IDEX 2017 will bring together 56 countries and 42 official delegations in 133.000m² of exhibition and display area. Doracorp will have its own stand, so you’ll be able to find us there easily! The fair also features land, air & water demonstrations, and will showcase the latest technology in all sectors of defence.

We’ll be proud to represent our country in the occasion – Doracorp is the only brazilian food company present in the event. You can count on our experience supplying food resources to governments and the military to deliver the best solutions when it comes to international trading.


What: 13th International Defence Exhibition and Conference (IDEX)

When: 19-23 February 2017

Where: Abu Dhabi National Exhibition Centre (ADNEC), in Abu Dhabi, United Arab Emirates


You can register to visit here. Hope to see you there!

Practical guide: how to import from Brazil

Management, logistics and planning play a key role in international trade. It can become a huge problem when things do not go as planned. The logistics when it comes to importing can impose a real challenge, especially if you’re not familiar with the country’s policies and particularities.

Information about aspects such as certificates, necessary documentation, taxes and other specific requirements can be hard to find depending on the country your company wants to trade with. As for Brazil, that is already a leader in world exports in many segments, it still has a great potential to become the number one in some other areas of the foreign trade, given its size and its economic potential.

Doracorp can help you understand more about the brazilian reality, and facilitate your importing process. With that in mind, we created a Practical Guide on how to import from Brazil. The material is very objective and contains the answers to the many questions you might be asking yourself.

Our e-book gathers valuable information on topics such as:

  • General notions of logistics;
  • general summary of the importing process;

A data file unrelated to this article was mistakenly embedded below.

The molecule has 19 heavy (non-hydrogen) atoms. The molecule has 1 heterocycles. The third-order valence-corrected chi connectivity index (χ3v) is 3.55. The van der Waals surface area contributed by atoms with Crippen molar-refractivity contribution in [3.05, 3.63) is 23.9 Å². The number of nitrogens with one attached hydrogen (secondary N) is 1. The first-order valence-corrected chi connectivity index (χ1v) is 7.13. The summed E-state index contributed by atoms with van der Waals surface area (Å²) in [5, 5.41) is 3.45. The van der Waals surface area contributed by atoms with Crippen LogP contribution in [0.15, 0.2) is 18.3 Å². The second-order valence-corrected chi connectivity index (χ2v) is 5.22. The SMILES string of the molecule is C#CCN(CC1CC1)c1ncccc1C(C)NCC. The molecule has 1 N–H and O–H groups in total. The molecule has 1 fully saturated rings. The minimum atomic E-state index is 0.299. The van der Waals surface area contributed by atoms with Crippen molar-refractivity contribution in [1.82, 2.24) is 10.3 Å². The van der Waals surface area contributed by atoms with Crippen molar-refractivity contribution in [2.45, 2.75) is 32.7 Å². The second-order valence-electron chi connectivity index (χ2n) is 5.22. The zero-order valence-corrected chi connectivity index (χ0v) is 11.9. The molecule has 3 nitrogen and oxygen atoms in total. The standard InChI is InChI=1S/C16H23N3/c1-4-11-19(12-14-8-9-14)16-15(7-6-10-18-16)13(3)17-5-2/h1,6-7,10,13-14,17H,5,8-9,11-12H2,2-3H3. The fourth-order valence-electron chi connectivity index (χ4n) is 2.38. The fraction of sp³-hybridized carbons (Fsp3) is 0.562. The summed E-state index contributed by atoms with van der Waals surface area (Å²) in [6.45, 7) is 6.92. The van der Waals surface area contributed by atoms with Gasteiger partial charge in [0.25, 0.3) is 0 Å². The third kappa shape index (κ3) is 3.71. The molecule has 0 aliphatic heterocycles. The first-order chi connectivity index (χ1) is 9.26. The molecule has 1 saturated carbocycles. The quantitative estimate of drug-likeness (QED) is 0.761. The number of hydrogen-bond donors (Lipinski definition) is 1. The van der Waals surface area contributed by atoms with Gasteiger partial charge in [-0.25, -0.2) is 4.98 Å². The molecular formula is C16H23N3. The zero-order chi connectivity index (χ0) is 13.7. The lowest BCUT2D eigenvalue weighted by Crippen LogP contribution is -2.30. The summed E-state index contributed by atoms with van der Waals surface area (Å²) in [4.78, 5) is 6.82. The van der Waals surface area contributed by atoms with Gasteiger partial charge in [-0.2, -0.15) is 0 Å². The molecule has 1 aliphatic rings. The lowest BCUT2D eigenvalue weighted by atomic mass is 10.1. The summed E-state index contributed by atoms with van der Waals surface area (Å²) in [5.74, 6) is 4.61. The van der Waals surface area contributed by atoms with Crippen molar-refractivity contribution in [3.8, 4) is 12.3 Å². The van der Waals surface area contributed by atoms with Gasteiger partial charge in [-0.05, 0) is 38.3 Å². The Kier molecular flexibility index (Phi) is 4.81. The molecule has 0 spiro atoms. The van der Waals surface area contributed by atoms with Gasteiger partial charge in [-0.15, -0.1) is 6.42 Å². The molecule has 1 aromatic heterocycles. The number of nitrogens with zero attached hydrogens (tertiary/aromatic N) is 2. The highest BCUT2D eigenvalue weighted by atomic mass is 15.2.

• permissions and necessary documentation;
  • possibilities to be explored within the country;
  • tax planning for legal tax cost reduction;
  • and directions on how to choose the ideal partner companies.

Download the material now and enjoy the best Brazil has to offer, importing the most practical and economical way possible!

Gulfood 2017, here we come!

We’re happy to announce that DoraCorp will be participating once again in the biggest and most important food and hospitality show in the world, Gulfood 2017!

Hosted in the Middle East’s biggest trading hub, Dubai, the event will bring together over 200 countries during its 5 day period, from February 26th to March 2nd. Being hosted in Dubai World Trade Center and expecting over 5.000 exhibitors, it is a great opportunity to make new connections, study the market, find business partners and meet potential clients.

In 2016, Gulfood received over 93.000 visitors from 152 countries. From local distributors to small business owners, the show attracts people from different markets: government, retail, hospitality, catering, between many others.


Represented by a team of professionals and our Sales Director and President, Marcio Barbosa, DoraCorp was there and was proud of being part of such an important global showcase.

This year’s show will feature an Export Advice Clinic, where market experts and analysts will offer impartial, independent advice to those seeking help attracting new international buyers. If you’re looking to export and need advice on legal issues, transportation, regulation, or just want to have access to reliable market research, attending Gulfood 2017 might be a good investment. Other features include the traditional Gulfood Awards, the Emirates Salon Culinaire and the 9th World Cezve/Ibrik Championship.

So come and visit us in Dubai! We hope to see you there!


Gulfood 2017

When: 26 February – 2 March 2017

Where: Dubai World Trade Center

Za’Abeel New Hall, stand number Z5-H28

under the name ‘DORA EXPORT’

The influence of the Vienna Convention over Brazil’s contracts for the international sale of goods

In Brazil, contracts for the international sale of goods are not usually established by a physical document signed for that purpose. We are used to considering the Commercial Invoice as a contract, where every information is mentioned, such as the information about the seller and the buyer, as well as the method of payment and details about the operation.